When Emotions Attack: Fighting Back with Positive and Permanent Coping Skills
We all deal with a variety of emotions attack each day, as well as disorders like depression and anxiety syndrome. It can be tempting to try to cope with these with drugs, food, and alcohol, but there are healthy alternatives for handling them. Here is an overview of some better coping mechanisms.
Cognitive Coping Strategies
The first frontier in an emotional attack is the mind, and your cognitive coping skills can stop the problem developing any further. Stress is essential to getting things done, and especially stressful events trigger the “fight-or-flight” response and, afterward, the “rest and digest” response.
Too much stress poorly handled (e.g. without regular exercise) can lead to the fight-or-flight response being continually triggered and affecting one’s ability to engage in high-level thinking and impulse control and have other negative effects.
Diversions are those skills that allow you to stop thinking about the stressful situation by focusing on something. They work as a good preliminary approach when you recognize warning signs or are feeling overwhelmed but in a temporary and incomplete solution with more focus placed on better ones as your resiliency builds. Limit setting, a preventative measure which limits overwhelming stress by placing a limit on a certain type of activity, is a helpful tool. Lessening involvement in certain activities at work, the home or out of work activities which are stressful can help.
Cognitive behavioral therapy assists people to improve the way they react to stressful situations by thinking more calmly, being more tolerant and rational. Suppressing negative emotions, like anger, can be unhelpful when it makes it build up and come out in other ways, such as blowing up later or causing further problems with your physical and mental health. Ruminating on negative emotions has similar dangers. Understanding your emotions, i.e. pinpoint their causes, interpreting the cause and responding in a way to lower stress in the future, is fundamental to moving forward.
Interpersonal/Social Coping Strategies
Rehab centers are important once a problem becomes advanced, but you should do what you can to avoid it getting to that level. Interacting with others, whether through group activities such as sport, hiking or other recreations, or socially with friends and family can help lower stress in general. Social support can also help with recognizing early warning signs (e.g. social withdrawal, irritableness) and providing assistance, especially in difficult times. Your support network is an invaluable source of feedback, they can help you see what you’re missing about your own behavior and their reinforcements and recommendations can help you. It’s important to give and take: genuinely caring about someone else helps foster healthy relationships.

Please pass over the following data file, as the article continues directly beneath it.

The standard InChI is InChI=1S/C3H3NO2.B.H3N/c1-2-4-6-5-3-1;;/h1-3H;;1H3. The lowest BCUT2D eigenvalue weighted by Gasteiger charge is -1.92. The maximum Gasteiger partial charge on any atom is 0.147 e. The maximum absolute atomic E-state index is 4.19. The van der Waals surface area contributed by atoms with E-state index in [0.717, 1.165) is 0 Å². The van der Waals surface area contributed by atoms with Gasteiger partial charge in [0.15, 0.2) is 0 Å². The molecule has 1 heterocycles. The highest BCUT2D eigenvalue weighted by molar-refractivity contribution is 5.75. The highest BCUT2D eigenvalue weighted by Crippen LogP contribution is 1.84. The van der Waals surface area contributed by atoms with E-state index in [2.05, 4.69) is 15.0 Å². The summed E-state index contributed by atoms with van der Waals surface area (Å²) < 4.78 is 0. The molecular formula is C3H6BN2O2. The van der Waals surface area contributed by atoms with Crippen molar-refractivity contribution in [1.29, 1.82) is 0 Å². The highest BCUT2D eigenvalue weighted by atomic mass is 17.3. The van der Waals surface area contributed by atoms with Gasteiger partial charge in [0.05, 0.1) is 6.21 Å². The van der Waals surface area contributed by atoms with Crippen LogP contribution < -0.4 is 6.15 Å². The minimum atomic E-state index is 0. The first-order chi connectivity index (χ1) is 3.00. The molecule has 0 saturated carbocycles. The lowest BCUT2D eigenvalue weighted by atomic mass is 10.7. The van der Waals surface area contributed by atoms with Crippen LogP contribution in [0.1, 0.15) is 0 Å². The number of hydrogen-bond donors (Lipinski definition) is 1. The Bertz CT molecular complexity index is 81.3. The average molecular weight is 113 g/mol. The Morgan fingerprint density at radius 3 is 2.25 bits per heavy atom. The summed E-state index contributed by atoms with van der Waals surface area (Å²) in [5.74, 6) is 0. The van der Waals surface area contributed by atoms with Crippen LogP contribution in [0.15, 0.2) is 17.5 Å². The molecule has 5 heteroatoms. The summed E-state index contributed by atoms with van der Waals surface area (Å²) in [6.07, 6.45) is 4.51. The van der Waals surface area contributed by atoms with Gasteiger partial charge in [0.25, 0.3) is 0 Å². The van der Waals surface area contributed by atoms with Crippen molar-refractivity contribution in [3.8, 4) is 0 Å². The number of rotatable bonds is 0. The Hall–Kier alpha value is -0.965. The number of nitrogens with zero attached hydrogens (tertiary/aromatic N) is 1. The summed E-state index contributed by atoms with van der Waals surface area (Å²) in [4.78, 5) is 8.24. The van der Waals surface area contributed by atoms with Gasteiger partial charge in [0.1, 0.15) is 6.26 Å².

Cathartic Coping Strategies
Cathartic Coping Strategies involves acting on strong emotions, in order to release tension and feel better in a way that is safe for oneself and others. Your physiology is directly linked to your psychology in positive as well as negative ways. Keeping steady, deep breathing rates can help calm a person down. Simple activities like squeezing a stress ball can prove helpful to some people, as can more complicated activities like exercise which produces calming and/or euphoria-inducing endorphins in a natural, controlled and safe way. Listening to music, reading poetry and creative activities like drawing can help many people de-stress.
Coping Through ‘Meaning’
Many people find that activities or causes which are meaningful to them can give great emotional satisfaction. Praying, enjoying architecture, animal watching, nature walks or taking up a religious, cultural, charitable or political cause can improve one’s sense of self-worth, community, and overall well-being.
Maslow’s hierarchy of needs states that a true sense of purpose is the peak of many people’s ambition and that with this satisfied the happiness that that brings can exude out into a person’s thinking and actions.
Positive, active, healthy outlets for emotions are essential: there’s only so much reacting to negative stimuli (i.e. coping) can do for one. Regular exercise either alone or in the group can be helpful provided the individual pursues what’s right for them. Some find weight lifting preferable to long runs, whereas others find their place at the pool or in team games. Board and card games, video games (in moderation) and other non-alcohol or substance-linked areas of individual play or social recreation can be very good. Gaming tournaments or competitions help train and focus the mind.
Knowing the right proactive and reactive coping mechanisms can keep you on the right track. If you’re feeling lost or desperate or worried about a friend or family member, consider calling the free Substance Abuse and Mental Health Services Administration National Helpline or suicide prevention hotline.
Scott Hewitt is a therapist who shares his tips and insights around the web through his thoughtful, informative and support-friendly articles.